The London Society has secured some tickets for the London Symphony screening at Southwark Cathedral on 23 February. After the film there will be a Q+A with the director. More details here.

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Peter Murray

building environment trust logo

On Wednesday 20 September there is an evening lecture at the Building Centre in Store Street on two of London’s most iconic concrete developments: Centre Point and the White Collar Factory.

The lecture is part of The Concrete Centre’s 70 years of Concrete Quarterly exhibition programme, supported by the Built Environment Trust.

Gavin Miller, Partner at Rick Mather Architects, and Tim Bowder-Ridger, CEO and Senior Partner at Conran and Partners, will discuss Centre Point. The talk will present a preview of the remodelling and refurbishment of Centre Point tower, which has given the concrete icon a new lease of life.

Stephen Taylor, Associate Director of Allford Hall Monaghan Morris (AHMM), and Rob Partridge, Director of AKT II, will give an insight into the design and collaboration behind the newly completed White Collar Factory. The office development at City Road is a new concept in work place environment, featuring exposed concrete, core cooling and smart technology.

Tickets are free but booking is essential – click here for more details.

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Peter Murray

 

London has the greatest collection of urban parks in the world. They are the city’s ‘lungs’, a place of tranquility in an increasingly frenetic metropolis and a haven for all sorts of wildlife.

But from the arrival of new plant diseases to the sheer weight of visitors (77 million a year, and growing), these superb open spaces face many challenges, as Loyd Grossman CBE, first Chairman of the Royal Parks will explain in this year’s Banister Fletcher lecture on 17 October.

The eight Royal Parks stretching from Bushy in the West to Greenwich in the East are amongst London’s greatest and most distinctive assets and now under the management of an independent charity on behalf of the nation.

In a society which fetishises selfishness and disdains the communal, the defence of the public realm is more important than ever. Loyd will explain the value the Parks give to the capital, the challenges they face, how different users’ needs are balanced, and how these historic spaces can continue to be a resource for Londoners in the future.

The Banister Fletcher lecture is free to members of the London Society, and £14 for non-members. Tickets are available here.

 

Loyd Grossman CBE, is the first Chairman of The Royal Parks. He is also a patron of the Association for Heritage Interpretation and Heritage Open Days, President of the National Association of Decorative and Fine Arts Societies (NADFAS) and Chairman of the Heritage Alliance.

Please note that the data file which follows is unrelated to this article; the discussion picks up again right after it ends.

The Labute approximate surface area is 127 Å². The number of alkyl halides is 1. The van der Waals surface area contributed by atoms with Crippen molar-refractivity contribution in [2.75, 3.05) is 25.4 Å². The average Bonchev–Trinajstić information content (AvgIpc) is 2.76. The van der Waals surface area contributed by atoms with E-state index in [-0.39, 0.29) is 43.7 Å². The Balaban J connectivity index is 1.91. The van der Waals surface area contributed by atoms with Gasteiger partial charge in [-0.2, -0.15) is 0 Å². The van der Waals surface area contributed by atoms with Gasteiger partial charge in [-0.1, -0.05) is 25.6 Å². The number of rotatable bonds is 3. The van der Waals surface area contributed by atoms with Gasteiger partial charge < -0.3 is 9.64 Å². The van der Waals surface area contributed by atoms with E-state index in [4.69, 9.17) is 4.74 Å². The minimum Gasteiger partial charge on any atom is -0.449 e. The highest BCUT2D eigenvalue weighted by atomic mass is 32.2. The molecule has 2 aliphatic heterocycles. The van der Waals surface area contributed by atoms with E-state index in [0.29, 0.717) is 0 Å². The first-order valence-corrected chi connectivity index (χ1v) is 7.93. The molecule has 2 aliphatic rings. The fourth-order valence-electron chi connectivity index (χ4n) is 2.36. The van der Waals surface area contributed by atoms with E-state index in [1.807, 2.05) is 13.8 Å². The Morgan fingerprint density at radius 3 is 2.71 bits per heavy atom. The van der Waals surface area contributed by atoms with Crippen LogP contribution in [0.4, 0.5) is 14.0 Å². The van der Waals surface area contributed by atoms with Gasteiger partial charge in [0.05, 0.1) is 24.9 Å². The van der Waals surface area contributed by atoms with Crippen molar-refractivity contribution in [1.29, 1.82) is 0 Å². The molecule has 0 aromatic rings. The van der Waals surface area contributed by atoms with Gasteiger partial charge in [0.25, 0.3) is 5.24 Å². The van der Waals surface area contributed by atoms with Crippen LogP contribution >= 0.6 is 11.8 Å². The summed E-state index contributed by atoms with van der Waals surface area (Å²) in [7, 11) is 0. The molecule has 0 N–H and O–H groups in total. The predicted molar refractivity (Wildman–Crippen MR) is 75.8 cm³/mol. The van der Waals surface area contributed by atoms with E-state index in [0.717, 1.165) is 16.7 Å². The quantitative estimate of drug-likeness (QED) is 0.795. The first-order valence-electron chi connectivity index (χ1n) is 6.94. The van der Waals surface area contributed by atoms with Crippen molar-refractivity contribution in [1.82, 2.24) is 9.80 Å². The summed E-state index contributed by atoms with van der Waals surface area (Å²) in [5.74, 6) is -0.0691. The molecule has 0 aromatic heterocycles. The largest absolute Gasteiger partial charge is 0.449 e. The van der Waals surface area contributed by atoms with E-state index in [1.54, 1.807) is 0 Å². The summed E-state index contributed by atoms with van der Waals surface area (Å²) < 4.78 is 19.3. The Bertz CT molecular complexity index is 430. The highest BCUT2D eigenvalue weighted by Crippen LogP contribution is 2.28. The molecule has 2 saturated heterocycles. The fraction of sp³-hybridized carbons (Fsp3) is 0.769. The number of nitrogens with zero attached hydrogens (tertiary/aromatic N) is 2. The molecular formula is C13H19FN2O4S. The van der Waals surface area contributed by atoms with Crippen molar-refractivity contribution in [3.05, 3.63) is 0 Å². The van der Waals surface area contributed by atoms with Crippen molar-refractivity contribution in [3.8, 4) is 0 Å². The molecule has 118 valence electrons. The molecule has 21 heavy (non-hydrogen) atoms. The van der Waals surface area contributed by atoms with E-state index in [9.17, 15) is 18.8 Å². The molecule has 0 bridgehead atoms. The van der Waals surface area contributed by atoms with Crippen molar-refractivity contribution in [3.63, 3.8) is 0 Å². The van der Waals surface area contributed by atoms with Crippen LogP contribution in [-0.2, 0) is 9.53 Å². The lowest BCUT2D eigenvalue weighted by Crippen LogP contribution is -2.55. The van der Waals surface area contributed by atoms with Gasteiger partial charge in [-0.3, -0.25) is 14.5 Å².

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Peter Murray

Tickets are now available to non-members for the Society’s summer party on 10 August. Join us for food and drink, and listen to live music as you catch up with old friends and meet new people at the social event of the year.

We’ve gone full rus in urbe this time round, with the party being hosted at the Oasis City Farm, a stone’s throw from Grimshaw’s old Waterloo International, tucked into a corner of the Archbishop’s Park in SE1.

Opened in 2015, Oasis have transformed this strip of land into a vibrant community resource, connecting children of the city with food and farming. There’ll be an opportunity to examine the magnificent new wooden barn (by architects Feilden Fowles) and to hear more about the project, its achievements so far, and its vision for the future.

Tickets are limited and last year’s summer party sold out, so make sure you don’t miss out. Members can buy tickets for themselves and their guests for just £25, non-members tickets are £35. Corporate Supporters are entitled to up to five free tickets (please email director@londonsociety.org.uk for details).

Get your tickets here.

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Peter Murray

 

In May and June the Society ran a series of five Saturday morning talks in the Building Centre in central London.

The series was designed to give non-professionals an overview on the evolution of the capital’s architecture, and we were fortunate to be able to call upon several knowledgable speakers: Alex Forshaw on medieval London; Dr Geoffrey Tyack on the Georgian city; Susie Barson on Victorian developments; Alan Powers on the city between the wars; and Chris Rogers on the contemporary city.

Each of the five talks had over 80 attendees, so it seems that we have tapped into something that is of great interest to both members and non-members and we’re currently looking at future series – there will certainly be something this autumn and we will develop the architecture theme in 2018.

The illustrations used by each of the speakers can be found here. For future courses we will look to publishing the information in some form.

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Peter Murray

 

London Society members are warmly invited to attend The Literary London Society’s annual conference, which will be held on the 13-14th July 2017 at Senate House. This year’s theme is ‘Fantastic London: Dream, Speculation and Nightmare’. Plenary speakers are as follows:

  • Darran Anderson (author of Imaginary Cities) – After London: What Apocalyptic Visions Tell Us about the City, from the Medieval to the Modern
  • Dr Caroline Edwards (Birkbeck) – Armchair Apocalypse, or, Why Destroying London in Speculative Literature is So Enjoyable
  • Prof Rohan McWilliam (Anglia Ruskin) – The Cultural Work of the Victorian West End of London

Conference attendees will also have exclusive access to the ‘Talking Orwell’ installation, organised by The Bartlett Centre for Advanced Spatial Analysis (UCL).

For additional promotional information and details of how to register please click here.